A lion rears, scrabbling his claws against a shield held by a standing knight. The knight wears a long tunic over chain mail, his helm is down, and he plants his feet to hold his shield firmly against his attacker. He positions his sword down low, focusing on defense. As part of our reconstruction, we have been able both to add more fragments to this design and to correct the number of chevrons on the knight’s shield in the drawing (Fig. 20).
This tile design was probably copied from a seal made for an English crusading family: either the seal of Roger de Quincy or that of his father, Saher; both of whom were Earls of Winchester. Saher de Quincy died on crusade in 1219, during a journey in which he was probably accompanied by his son, Roger. A connection between the presence of lions on these seals and their English owners’ crusading activities is likely. If a viewer were to connect this design with the personal history of the owners of the seals that it resembled, echoes of the crusades in this design and in this series would reverberate.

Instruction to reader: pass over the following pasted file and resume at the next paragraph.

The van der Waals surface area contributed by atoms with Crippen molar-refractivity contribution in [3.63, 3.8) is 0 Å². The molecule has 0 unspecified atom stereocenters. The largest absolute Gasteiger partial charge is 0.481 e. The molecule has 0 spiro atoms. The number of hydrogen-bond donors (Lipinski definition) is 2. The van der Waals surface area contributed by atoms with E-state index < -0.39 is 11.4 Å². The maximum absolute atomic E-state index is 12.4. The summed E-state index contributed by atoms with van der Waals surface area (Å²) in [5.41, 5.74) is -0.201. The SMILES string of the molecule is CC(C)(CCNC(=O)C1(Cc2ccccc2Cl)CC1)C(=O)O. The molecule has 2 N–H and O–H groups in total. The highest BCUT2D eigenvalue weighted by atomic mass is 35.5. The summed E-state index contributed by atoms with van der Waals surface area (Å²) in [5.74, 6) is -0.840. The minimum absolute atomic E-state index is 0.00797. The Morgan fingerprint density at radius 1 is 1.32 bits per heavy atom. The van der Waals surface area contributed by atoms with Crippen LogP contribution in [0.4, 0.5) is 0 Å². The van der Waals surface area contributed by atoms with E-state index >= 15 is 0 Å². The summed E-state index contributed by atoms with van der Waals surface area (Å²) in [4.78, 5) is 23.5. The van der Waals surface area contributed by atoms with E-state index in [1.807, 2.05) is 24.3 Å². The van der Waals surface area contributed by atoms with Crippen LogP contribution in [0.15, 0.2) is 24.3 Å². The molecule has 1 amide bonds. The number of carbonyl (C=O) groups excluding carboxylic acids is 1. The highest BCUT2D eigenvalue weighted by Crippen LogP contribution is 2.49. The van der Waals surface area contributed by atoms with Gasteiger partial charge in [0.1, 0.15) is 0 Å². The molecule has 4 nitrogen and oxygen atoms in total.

To learn more about the lion fighter tiles, see the video on the Classicizing Rider page.